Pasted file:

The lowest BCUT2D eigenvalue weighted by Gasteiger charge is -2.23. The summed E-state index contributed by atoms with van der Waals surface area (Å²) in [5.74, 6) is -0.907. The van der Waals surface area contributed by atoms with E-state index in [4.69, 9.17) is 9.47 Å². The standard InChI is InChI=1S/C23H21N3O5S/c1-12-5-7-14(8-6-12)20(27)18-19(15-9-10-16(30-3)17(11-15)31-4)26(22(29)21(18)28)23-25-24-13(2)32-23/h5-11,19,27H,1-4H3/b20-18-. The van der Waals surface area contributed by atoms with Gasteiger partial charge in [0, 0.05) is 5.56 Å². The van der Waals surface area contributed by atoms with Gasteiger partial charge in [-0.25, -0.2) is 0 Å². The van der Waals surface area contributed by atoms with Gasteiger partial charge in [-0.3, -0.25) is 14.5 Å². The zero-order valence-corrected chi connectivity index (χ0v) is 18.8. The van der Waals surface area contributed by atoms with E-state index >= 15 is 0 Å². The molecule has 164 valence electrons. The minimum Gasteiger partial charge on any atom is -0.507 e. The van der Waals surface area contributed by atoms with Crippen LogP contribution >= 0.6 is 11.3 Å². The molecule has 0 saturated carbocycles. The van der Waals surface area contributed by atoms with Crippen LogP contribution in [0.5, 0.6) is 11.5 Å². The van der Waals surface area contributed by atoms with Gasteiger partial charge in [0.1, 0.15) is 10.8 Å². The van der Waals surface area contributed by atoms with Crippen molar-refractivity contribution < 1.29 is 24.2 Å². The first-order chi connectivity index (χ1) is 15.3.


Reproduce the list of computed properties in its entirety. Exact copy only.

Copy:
The lowest BCUT2D eigenvalue weighted by Gasteiger charge is -2.23. The summed E-state index contributed by atoms with van der Waals surface area (Å²) in [5.74, 6) is -0.907. The van der Waals surface area contributed by atoms with E-state index in [4.69, 9.17) is 9.47 Å². The standard InChI is InChI=1S/C23H21N3O5S/c1-12-5-7-14(8-6-12)20(27)18-19(15-9-10-16(30-3)17(11-15)31-4)26(22(29)21(18)28)23-25-24-13(2)32-23/h5-11,19,27H,1-4H3/b20-18-. The van der Waals surface area contributed by atoms with Gasteiger partial charge in [0, 0.05) is 5.56 Å². The van der Waals surface area contributed by atoms with Gasteiger partial charge in [-0.25, -0.2) is 0 Å². The van der Waals surface area contributed by atoms with Gasteiger partial charge in [-0.3, -0.25) is 14.5 Å². The zero-order valence-corrected chi connectivity index (χ0v) is 18.8. The van der Waals surface area contributed by atoms with E-state index >= 15 is 0 Å². The molecule has 164 valence electrons. The minimum Gasteiger partial charge on any atom is -0.507 e. The van der Waals surface area contributed by atoms with Crippen LogP contribution >= 0.6 is 11.3 Å². The molecule has 0 saturated carbocycles. The van der Waals surface area contributed by atoms with Crippen LogP contribution in [0.5, 0.6) is 11.5 Å². The van der Waals surface area contributed by atoms with Gasteiger partial charge in [0.1, 0.15) is 10.8 Å². The van der Waals surface area contributed by atoms with Crippen molar-refractivity contribution < 1.29 is 24.2 Å². The first-order chi connectivity index (χ1) is 15.3.